Electrified liquids are well known to be prone to a variety of interfacial instabilities that result in the onset of apparent interfacial singularities and liquid fragmentation. In the case of electrically conducting liquids, one of the basic models describing the equilibrium interfacial configurations and the onset of instability assumes the liquid to be equipotential and interprets those configurations as local minimizers of the energy consisting of the sum of the surface energy and the electrostatic energy. Here we show that, surprisingly, this classical geometric variational model is mathematically ill-posed irrespective of the degree to which the liquid is electrified. Specifically, we demonstrate that an isolated spherical droplet is never a local minimizer, no matter how small is the total charge on the droplet, as the energy can always be lowered by a smooth, arbitrarily small distortion of the droplet's surface. This is in sharp contrast to the experimental observations that a critical amount of charge is needed in order to destabilize a spherical droplet. We discuss several possible regularization mechanisms for the considered free boundary problem and argue that well-posedness can be restored by the inclusion of the entropic effects resulting in finite screening of free charges.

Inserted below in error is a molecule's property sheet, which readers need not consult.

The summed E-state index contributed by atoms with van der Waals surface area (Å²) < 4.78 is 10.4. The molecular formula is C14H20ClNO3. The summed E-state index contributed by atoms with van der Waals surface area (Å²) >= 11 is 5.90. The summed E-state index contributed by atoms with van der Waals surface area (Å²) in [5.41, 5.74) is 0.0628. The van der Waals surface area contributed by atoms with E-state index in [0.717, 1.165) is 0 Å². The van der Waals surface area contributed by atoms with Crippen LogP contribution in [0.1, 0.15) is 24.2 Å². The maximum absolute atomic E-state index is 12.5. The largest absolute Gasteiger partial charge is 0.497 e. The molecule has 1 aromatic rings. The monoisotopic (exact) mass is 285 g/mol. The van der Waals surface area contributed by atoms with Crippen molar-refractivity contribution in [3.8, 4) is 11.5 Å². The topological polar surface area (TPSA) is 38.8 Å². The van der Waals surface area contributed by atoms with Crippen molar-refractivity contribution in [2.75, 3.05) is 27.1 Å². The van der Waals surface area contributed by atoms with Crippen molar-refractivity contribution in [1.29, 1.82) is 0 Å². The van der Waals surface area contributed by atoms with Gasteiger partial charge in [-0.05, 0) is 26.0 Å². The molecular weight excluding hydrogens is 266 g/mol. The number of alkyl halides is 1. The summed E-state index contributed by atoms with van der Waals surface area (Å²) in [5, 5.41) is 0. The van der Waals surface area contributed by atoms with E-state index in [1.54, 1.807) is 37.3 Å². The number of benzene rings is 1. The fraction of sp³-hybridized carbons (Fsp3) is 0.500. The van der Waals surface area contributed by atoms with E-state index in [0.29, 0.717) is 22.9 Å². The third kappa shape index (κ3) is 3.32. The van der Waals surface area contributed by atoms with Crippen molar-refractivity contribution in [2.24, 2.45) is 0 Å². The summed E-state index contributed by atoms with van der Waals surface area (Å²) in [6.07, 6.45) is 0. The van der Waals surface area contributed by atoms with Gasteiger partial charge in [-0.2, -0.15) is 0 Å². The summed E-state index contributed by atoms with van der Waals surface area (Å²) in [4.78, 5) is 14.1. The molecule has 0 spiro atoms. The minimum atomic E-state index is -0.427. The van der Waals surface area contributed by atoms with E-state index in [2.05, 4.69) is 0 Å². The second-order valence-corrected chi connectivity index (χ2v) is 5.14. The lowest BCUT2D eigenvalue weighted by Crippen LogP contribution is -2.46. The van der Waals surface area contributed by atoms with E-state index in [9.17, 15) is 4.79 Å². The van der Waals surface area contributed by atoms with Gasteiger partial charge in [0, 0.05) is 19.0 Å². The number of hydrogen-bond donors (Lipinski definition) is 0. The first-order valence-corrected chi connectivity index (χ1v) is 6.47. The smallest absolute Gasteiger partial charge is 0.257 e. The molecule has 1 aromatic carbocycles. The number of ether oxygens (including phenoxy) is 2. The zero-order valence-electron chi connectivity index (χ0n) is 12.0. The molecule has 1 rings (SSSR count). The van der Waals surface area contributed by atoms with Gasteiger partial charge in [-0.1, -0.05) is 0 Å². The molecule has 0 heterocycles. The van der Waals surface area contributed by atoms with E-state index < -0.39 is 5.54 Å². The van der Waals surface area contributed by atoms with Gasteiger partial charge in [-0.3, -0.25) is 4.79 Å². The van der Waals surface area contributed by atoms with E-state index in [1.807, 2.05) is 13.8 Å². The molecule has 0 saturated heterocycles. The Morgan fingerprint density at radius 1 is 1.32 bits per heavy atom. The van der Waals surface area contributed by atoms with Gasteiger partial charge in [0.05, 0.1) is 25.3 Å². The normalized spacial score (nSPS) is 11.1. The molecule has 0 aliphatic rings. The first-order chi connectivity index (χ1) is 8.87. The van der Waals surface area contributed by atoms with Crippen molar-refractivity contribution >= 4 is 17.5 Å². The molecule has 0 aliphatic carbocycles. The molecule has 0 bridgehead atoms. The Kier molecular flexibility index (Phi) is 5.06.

|Proceedings of the Royal Society A: Mathematical, Physical and Engineering Sciences
|Published - Mar 2016
All Science Journal Classification (ASJC) codes
- Physics and Astronomy(all)
- Coulomb fission
- Free boundary
- Geometric variational problem